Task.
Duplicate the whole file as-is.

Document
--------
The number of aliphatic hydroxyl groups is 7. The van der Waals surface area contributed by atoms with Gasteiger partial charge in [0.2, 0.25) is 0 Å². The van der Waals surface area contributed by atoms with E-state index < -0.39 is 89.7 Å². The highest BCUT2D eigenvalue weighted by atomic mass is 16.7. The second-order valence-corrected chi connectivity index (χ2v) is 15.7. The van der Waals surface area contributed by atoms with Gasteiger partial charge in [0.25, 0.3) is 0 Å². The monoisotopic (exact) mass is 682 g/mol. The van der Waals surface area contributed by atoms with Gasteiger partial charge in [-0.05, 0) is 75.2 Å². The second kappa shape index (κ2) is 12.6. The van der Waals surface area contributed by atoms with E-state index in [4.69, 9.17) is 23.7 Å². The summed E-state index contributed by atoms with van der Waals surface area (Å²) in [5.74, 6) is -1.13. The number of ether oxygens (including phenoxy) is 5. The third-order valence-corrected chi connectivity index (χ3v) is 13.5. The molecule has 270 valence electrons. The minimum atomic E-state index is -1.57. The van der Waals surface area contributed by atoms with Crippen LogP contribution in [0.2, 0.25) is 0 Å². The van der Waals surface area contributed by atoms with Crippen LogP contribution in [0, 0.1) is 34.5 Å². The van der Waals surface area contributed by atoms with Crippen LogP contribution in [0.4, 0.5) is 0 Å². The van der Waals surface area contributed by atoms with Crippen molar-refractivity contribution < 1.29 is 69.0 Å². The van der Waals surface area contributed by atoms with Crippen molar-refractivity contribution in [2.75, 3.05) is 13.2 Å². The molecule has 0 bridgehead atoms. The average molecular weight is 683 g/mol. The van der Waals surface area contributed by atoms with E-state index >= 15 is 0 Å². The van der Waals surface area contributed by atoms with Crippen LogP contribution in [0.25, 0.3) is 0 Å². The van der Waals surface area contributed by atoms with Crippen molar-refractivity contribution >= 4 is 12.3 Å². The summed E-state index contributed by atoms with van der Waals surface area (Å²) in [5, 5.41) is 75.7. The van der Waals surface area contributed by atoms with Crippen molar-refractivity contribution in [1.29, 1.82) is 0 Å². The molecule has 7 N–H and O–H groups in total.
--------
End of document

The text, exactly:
The number of aliphatic hydroxyl groups is 7. The van der Waals surface area contributed by atoms with Gasteiger partial charge in [0.2, 0.25) is 0 Å². The van der Waals surface area contributed by atoms with E-state index < -0.39 is 89.7 Å². The highest BCUT2D eigenvalue weighted by atomic mass is 16.7. The second-order valence-corrected chi connectivity index (χ2v) is 15.7. The van der Waals surface area contributed by atoms with Gasteiger partial charge in [0.25, 0.3) is 0 Å². The monoisotopic (exact) mass is 682 g/mol. The van der Waals surface area contributed by atoms with Gasteiger partial charge in [-0.05, 0) is 75.2 Å². The second kappa shape index (κ2) is 12.6. The van der Waals surface area contributed by atoms with E-state index in [4.69, 9.17) is 23.7 Å². The summed E-state index contributed by atoms with van der Waals surface area (Å²) in [5.74, 6) is -1.13. The number of ether oxygens (including phenoxy) is 5. The third-order valence-corrected chi connectivity index (χ3v) is 13.5. The molecule has 270 valence electrons. The minimum atomic E-state index is -1.57. The van der Waals surface area contributed by atoms with Crippen LogP contribution in [0.2, 0.25) is 0 Å². The van der Waals surface area contributed by atoms with Crippen LogP contribution in [0, 0.1) is 34.5 Å². The van der Waals surface area contributed by atoms with Crippen LogP contribution in [0.4, 0.5) is 0 Å². The van der Waals surface area contributed by atoms with Crippen molar-refractivity contribution < 1.29 is 69.0 Å². The van der Waals surface area contributed by atoms with Crippen molar-refractivity contribution in [2.75, 3.05) is 13.2 Å². The molecule has 0 bridgehead atoms. The average molecular weight is 683 g/mol. The van der Waals surface area contributed by atoms with E-state index >= 15 is 0 Å². The van der Waals surface area contributed by atoms with Crippen LogP contribution in [0.25, 0.3) is 0 Å². The van der Waals surface area contributed by atoms with Crippen molar-refractivity contribution >= 4 is 12.3 Å². The summed E-state index contributed by atoms with van der Waals surface area (Å²) in [5, 5.41) is 75.7. The van der Waals surface area contributed by atoms with Crippen molar-refractivity contribution in [1.29, 1.82) is 0 Å². The molecule has 7 N–H and O–H groups in total.